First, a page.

Can you articulate for our readers what the five main challenges are regarding working remotely?
- Loneliness — It can get very quiet working alone from home.
- Discipline — You need to be a disciplined person to work remotely. You don’t have a boss literally standing over your shoulder to make sure you stay on task.
- Home Distractions — With the dishes in the sink and kids running around, you need to force yourself to not stop working to tend to chores or family.
- Time Management — When you’re working at home, it is easy to blend work and home. You may feel like you’re always “online”, or to the contrary, feel you’re not working enough.
- Team Communication — It can be a challenge to work as a team on projects, especially if you’re not technologically savvy with cloud storage or conferencing apps.
Based on your experience, what can one do to address or redress each of those challenges? Can you give a story or example for each?
- Loneliness — If you’re a leader at an organization, you could assign “Buddies” to have regularly timed conversations. It helps keep team members on task and feel more connected. I actually got myself a dog the first years I went fully remote.
- Discipline — It’s important to know what time of day you feel most productive and schedule important and time sensitive tasks during that window. Create a schedule that aligns with your energy levels, allots breaks, and gives you a hard start and end time.
- Home Distractions — It’s okay to set aside time during your day to load that dish washer and play with the kids. Create a designated workspace that is away from your kitchen, children and any other areas that usually require your attention. I also recommend setting up home cameras that can connect to your phone, so if you are curious what is causing the dog to bark, you can check through your phone without having to get up from your office every time… Between my ADT, Ring and Yi Home camera systems, I can see from my phone what’s happening inside and outside of my house at all times and get alerts. Once you get up from that desk it takes much longer to get back into that chair and re-focused.
- Time Management — Once you create a schedule for yourself, you need to become a task master. Asana is a project management system I use for all my work. In conjunction, I use an app called Toggl which tracks my time. If I’m allocating an hour of work for a particular client or task, I will use Toggl to keep me in check.
- Team Communication — I highly recommend training your organization on tools and systems to help with virtual and team collaboration. Some tools I recommend for remote work include: Zoom, Asana, Skype, WhatsApp, Google Drive and Google Calendars.
Do you have any suggestions specifically for people who work at home? What are a few ways to be most productive when you work at home?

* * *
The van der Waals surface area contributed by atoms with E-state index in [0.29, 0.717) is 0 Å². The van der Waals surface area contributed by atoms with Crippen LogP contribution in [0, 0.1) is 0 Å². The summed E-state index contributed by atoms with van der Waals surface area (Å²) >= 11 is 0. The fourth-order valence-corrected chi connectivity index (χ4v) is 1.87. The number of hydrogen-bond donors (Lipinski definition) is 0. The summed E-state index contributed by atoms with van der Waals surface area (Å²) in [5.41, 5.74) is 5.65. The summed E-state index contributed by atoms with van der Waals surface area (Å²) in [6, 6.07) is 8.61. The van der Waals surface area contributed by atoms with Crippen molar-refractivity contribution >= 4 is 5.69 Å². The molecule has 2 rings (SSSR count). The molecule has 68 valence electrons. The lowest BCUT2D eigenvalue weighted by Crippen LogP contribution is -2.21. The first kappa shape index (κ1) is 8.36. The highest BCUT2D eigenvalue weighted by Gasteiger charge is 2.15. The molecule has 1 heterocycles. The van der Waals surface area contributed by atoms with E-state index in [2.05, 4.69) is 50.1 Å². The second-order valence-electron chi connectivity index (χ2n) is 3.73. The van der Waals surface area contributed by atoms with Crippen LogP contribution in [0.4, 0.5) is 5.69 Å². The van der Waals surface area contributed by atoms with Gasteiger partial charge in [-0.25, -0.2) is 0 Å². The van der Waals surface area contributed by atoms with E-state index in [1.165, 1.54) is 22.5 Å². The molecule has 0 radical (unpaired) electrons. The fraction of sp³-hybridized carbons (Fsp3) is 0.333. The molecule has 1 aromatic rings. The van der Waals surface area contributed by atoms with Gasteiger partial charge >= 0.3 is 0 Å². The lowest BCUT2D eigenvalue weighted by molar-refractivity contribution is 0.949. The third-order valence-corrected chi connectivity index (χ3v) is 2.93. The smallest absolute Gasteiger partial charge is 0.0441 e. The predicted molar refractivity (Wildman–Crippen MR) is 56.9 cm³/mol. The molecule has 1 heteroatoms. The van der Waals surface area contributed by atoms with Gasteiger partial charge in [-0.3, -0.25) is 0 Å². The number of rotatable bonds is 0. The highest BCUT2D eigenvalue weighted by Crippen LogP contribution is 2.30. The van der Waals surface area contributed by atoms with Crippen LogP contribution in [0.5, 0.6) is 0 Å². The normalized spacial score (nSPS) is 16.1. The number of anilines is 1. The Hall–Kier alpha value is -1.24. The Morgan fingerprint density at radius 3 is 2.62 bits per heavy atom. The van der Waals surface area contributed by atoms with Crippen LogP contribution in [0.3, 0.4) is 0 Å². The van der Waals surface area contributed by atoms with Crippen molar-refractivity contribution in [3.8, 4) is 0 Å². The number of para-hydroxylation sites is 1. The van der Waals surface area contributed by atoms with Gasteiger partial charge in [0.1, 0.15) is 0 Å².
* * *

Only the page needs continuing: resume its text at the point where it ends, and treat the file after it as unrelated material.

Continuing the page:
Take note of when you are most productive. I’m a morning person so I tackle my most important and time sensitive tasks in the morning. I also encourage breaks and exercise. A 2014 study concluded that the most productive employees worked for 52 minutes, then took a 17 minute break.
Can you share any suggestions for teams who are used to working together on location but are forced to work remotely due to the pandemic? Are there potential obstacles one should avoid with a team that is just getting used to working remotely?
To prevent anyone feeling frustrated getting used to a new system, make it required for team members to be trained on the telecommunication tools that your organization is using. I also encourage leaders to set up a “Buddy System” where you can pair two co-workers to check in with one another daily and be accountability partners. This’ll keep them productive and avoid loneliness. Ask your team members if this new environment is proving challenging and create solutions to help.
What do you suggest can be done to create an empowering work culture and team culture with a team that is remote and not physically together?
It’s very important to figure out what makes someone tick. You will need to continue to have reward systems in place that are meaningful to that individual. Gifting someone Yankees tickets when they don’t enjoy baseball, will not boost that person’s spirits.
You are a person of great influence. If you could inspire a movement that would bring the most amount of good to the most amount of people, what would that be? You never know what your idea can trigger. 🙂
I’d love to see more leaders embrace remote work, flexible schedules, and encourage entrepreneurship. Empower employees to create individual schedules that harness when they’re most productive and balance work with life.
Can you please give us your favorite “Life Lesson Quote”? Can you share how that was relevant to you in your life?
When one door closes, another door opens. You experience setbacks and make mistakes. You need to learn from them and move on. You become stronger and wiser with every door that shuts in your face.
How can our readers further follow your work online?
Clubhouse Randi Zucker
Thank you for these great insights! We wish you continued success
Thank you for having me! Cheers to your success as well.